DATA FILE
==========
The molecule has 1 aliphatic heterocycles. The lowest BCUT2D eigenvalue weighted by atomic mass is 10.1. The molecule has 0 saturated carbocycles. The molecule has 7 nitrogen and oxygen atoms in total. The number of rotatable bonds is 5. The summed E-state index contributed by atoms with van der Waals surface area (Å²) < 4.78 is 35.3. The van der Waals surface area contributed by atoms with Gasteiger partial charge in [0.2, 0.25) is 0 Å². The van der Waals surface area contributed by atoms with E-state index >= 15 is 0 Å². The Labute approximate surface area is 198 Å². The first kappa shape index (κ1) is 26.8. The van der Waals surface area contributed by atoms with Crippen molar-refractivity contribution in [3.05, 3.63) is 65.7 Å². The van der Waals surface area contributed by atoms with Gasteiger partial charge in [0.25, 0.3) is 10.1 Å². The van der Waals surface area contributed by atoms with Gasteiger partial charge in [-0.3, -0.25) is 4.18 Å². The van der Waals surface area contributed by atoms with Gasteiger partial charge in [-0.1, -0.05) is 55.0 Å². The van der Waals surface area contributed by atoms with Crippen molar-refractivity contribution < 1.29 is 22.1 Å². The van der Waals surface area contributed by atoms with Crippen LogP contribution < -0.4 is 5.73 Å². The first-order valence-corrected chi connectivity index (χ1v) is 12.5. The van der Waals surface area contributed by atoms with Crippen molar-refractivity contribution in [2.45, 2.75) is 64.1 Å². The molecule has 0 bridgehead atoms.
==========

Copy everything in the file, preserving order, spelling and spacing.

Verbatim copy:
The molecule has 1 aliphatic heterocycles. The lowest BCUT2D eigenvalue weighted by atomic mass is 10.1. The molecule has 0 saturated carbocycles. The molecule has 7 nitrogen and oxygen atoms in total. The number of rotatable bonds is 5. The summed E-state index contributed by atoms with van der Waals surface area (Å²) < 4.78 is 35.3. The van der Waals surface area contributed by atoms with Gasteiger partial charge in [0.2, 0.25) is 0 Å². The van der Waals surface area contributed by atoms with E-state index >= 15 is 0 Å². The Labute approximate surface area is 198 Å². The first kappa shape index (κ1) is 26.8. The van der Waals surface area contributed by atoms with Crippen molar-refractivity contribution in [3.05, 3.63) is 65.7 Å². The van der Waals surface area contributed by atoms with Gasteiger partial charge in [0.25, 0.3) is 10.1 Å². The van der Waals surface area contributed by atoms with Gasteiger partial charge in [-0.3, -0.25) is 4.18 Å². The van der Waals surface area contributed by atoms with Gasteiger partial charge in [-0.1, -0.05) is 55.0 Å². The van der Waals surface area contributed by atoms with Crippen molar-refractivity contribution < 1.29 is 22.1 Å². The van der Waals surface area contributed by atoms with Crippen LogP contribution < -0.4 is 5.73 Å². The first-order valence-corrected chi connectivity index (χ1v) is 12.5. The van der Waals surface area contributed by atoms with Crippen molar-refractivity contribution in [2.45, 2.75) is 64.1 Å². The molecule has 0 bridgehead atoms.